How to Avoid the Holiday Overspending Trap

Tell us how you stay in control of your holiday spending (without feeling like a Grinch) and you could win a $100 Macy’s gift card.

By Lexi Gray Andrews

The holidays are a seemingly good excuse for many people to throw their careful budgeting habits out the window. Each year, the holiday obligations keep piling on—and whether it’s a family dinner, an office get together or gift giving among friends, it’s hard to avoid spending cash that we wouldn’t otherwise be shelling out. Before you fall into the holiday ritual of overspending, here are some tips that will help you stay in line with old traditions without maxing out your credit cards.

Assess your budget, track your spending
The first step in keeping holiday spending in check is to decide the most you can afford to spend. Gregory Karp, author of The 1-2-3 Money Plan: The Most Important Steps to Saving and Spending Smart, suggests that no more than 1.5 percent of your gross income should be spent on all holiday items, and that includes gifts, travel, decorations and entertaining. That means if your household has $60,000 in income, you would spend no more than $900 for all holiday expenses. “But if you’re deeply in debt, consider spending much less,” Karp said.

Once you’ve established how much you’re going to spend, stay strong! One way to do this is to diligently track your spending using a system that you can easily follow and maintain. Tracey McBride, author of Frugal Luxuries by the Seasons: Celebrate the Holidays with Elegance and Simplicity–on Any Income suggests designating an envelope for each person or event on your holiday list. Write the name of the person or event on the outside of an envelope, and place inside the exact cash amount you wish to spend on each.

“When I do my holiday gift shopping I simply take the envelopes, and no credit cards, and spend only what I’ve budgeted. Keep these in a safe, hard to get to compartment of your purse, or in your front pocket if you don’t use a purse,” McBride said.

Curb spending on gifts and other holiday cheer
Sometimes saving cash around the holidays is all about good timing. A little-known shopping tip is that if you visit a store after 6 p.m. the day before an advertised sale, you have a good chance of getting those discounted prices before anyone else, Karp said. Many retailers program their registers the evening prior to a big sale, Karp added, meaning that consumers will often get these sale prices before they are even posted throughout the store.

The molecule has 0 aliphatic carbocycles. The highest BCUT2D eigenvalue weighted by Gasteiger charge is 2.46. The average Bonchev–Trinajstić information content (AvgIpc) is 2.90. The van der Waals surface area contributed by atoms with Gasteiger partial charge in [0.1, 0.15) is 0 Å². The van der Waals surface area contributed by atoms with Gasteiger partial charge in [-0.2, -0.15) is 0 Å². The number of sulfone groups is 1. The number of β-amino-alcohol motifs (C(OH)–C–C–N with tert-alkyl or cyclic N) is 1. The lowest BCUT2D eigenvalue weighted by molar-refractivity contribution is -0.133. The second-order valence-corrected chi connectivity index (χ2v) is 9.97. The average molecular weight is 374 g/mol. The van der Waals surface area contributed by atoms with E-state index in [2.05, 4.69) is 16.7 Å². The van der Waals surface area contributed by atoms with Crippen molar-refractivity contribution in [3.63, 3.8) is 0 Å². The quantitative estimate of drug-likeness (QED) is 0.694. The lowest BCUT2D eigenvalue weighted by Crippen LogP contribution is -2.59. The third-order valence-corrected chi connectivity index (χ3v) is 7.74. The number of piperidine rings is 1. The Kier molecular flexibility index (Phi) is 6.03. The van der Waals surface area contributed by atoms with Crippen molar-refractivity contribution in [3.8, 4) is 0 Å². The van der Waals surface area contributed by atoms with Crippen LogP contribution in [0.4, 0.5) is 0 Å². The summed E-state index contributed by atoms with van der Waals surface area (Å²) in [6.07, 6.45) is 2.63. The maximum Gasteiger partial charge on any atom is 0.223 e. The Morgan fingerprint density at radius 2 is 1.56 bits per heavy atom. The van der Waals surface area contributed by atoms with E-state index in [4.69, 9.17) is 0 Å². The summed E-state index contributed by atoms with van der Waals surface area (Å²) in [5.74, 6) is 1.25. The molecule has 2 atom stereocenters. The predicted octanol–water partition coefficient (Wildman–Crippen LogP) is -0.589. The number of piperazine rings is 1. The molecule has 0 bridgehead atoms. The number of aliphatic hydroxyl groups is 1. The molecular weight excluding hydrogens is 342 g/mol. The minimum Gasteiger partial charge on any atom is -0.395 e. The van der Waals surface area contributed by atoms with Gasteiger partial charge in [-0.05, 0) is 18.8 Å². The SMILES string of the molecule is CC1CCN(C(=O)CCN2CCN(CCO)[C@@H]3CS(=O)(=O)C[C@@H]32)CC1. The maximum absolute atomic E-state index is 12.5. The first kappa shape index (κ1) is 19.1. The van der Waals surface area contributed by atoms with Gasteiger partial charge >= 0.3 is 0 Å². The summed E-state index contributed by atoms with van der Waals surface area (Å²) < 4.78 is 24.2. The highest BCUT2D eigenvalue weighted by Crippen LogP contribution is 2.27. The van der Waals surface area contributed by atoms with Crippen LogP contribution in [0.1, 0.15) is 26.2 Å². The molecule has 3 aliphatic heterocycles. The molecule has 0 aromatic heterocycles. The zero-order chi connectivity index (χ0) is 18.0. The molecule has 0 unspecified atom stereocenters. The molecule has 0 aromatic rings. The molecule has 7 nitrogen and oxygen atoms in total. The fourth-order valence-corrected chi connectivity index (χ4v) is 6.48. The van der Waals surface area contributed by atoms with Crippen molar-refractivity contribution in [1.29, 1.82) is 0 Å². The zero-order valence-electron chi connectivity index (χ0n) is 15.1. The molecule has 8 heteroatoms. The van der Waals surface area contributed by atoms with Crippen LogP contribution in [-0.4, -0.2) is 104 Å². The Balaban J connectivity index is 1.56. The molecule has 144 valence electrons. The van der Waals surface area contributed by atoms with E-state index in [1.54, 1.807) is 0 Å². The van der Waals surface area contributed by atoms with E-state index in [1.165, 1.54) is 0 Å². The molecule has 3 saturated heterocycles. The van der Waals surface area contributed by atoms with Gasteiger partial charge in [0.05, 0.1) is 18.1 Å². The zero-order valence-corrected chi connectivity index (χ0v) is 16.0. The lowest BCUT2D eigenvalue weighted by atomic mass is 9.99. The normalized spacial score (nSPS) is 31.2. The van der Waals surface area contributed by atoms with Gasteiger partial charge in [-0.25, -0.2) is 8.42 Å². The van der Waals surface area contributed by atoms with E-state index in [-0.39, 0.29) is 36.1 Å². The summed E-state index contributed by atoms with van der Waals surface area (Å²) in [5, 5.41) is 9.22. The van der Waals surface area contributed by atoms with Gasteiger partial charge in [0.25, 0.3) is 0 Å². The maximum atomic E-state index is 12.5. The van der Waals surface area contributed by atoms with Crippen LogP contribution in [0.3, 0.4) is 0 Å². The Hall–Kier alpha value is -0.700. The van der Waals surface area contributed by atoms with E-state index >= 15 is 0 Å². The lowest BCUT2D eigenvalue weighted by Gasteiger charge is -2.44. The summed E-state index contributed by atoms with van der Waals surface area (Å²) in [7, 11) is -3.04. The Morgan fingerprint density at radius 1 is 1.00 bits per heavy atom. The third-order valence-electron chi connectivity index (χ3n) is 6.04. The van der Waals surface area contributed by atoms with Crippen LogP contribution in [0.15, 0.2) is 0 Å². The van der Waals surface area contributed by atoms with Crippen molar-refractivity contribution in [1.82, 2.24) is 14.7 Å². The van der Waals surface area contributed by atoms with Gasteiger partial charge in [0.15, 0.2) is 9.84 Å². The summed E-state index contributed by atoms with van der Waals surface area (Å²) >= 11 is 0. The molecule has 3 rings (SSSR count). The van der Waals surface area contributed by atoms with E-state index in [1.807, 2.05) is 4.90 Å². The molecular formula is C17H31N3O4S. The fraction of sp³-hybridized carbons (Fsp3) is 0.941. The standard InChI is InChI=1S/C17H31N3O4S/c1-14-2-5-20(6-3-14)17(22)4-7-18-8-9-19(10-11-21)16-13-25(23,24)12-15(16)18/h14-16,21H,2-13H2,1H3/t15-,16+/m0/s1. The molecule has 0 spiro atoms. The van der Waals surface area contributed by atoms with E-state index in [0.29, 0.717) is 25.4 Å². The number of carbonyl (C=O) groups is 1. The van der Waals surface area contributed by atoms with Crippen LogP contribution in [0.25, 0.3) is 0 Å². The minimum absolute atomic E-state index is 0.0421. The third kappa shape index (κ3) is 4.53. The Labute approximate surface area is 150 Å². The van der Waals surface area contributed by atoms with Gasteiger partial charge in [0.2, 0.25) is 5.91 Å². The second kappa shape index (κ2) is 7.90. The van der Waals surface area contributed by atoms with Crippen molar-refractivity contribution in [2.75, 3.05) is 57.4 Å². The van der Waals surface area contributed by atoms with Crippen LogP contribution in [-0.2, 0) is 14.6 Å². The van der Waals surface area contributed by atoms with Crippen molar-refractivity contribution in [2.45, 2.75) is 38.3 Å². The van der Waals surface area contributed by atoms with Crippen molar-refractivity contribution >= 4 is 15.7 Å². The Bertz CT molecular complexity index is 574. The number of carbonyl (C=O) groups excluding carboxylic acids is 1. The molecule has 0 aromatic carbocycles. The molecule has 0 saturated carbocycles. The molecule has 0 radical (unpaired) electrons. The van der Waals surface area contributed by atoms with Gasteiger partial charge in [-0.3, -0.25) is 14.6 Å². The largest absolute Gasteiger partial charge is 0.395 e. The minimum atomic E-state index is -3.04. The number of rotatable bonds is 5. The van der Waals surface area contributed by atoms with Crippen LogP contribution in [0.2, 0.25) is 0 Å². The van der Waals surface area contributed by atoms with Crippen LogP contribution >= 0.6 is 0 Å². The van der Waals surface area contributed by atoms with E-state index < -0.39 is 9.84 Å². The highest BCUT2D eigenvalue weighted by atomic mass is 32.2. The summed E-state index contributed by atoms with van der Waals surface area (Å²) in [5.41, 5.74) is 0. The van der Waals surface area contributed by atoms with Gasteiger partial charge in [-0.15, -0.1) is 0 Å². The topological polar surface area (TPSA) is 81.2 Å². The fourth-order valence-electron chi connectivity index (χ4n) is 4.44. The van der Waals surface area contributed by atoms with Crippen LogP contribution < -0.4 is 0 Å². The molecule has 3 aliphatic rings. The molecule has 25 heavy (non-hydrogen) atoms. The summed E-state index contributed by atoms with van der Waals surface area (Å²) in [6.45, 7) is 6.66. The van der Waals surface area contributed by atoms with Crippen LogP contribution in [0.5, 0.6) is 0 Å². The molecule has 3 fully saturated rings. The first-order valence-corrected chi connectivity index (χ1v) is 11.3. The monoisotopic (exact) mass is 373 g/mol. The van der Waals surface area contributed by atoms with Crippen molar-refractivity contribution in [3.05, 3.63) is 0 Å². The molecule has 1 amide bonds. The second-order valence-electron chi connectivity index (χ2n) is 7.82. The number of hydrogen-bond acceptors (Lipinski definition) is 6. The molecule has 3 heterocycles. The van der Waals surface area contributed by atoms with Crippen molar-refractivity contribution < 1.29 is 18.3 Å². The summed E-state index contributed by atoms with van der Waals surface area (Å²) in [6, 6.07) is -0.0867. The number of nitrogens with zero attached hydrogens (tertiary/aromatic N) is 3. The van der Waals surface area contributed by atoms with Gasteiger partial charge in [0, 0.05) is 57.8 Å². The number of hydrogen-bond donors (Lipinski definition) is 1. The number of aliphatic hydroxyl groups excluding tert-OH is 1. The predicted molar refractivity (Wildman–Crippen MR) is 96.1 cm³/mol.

Shopping online may also keep your spending under control. “Research shows that the sights, sounds and smells of a retail store can entice us to spend impulsively. Shopping online for holiday gifts can keep you on task and allow you to avoid temptations,” Karp said.

Another huge holiday expense that just seems to grow each year is the tradition of mailing out greeting cards to friends, family members and associates. Karp suggests purchasing boxed holiday cards at your local dollar store or warehouse club. For those who won’t be offended by not receiving a physical card, consider sending a holiday e-card. Keep these personal by attaching a few digital family photographs.

Partying on a budget
The pressure is on during the holidays to attend numerous types of parties and social gatherings, and there may be different expectations that come with each one. If your friends are getting together to exchange gifts, one of the most popular ways to save money is doing a random gift exchange where you draw names from a hat and only buy for the person whose name you pulled, suggests Adam Leone, financial advisor with Modera Wealth Management in Old Tappan, NJ.

If you happen to be hosting a party of your own, one of the easiest ways to save money is to avoid overspending on alcohol. “Everyone wants to make every possible drink under the sun, but if you focus on a few unique cocktails, you can still keep your guests happy,” said Leone. Many food-related and general interest magazines often have recipes for fun, holiday-themed cocktails that won’t break the bank.

To keep your guests happy, you may want to consider having a cocktail party instead of offering dinner. Holiday wine and cheese parties will be just as memorable, and even kinder on your wallet if each guest contributes a bottle for the party, said Kris Koederitz Melcher, author of Chick Living: Frugal and Fabulous.

Decorating for a party, or the holidays in general, is another area where you can get creative on a tight budget, said Melcher. “You don’t have to spend much on quality greenery, gorgeous ribbon, garland and small holiday accents and ornaments—craft and discount stores often have great deals on these. The same goes for simple glass votives and tea lights—which you can use year round—and these things can be the basis of holiday decorating for years to come.”

All things considered, with the proper planning it is easy to avoid the temptation to overspend during the holiday season. As Melcher noted, it is possible to “go all out without feeling put out” this year.

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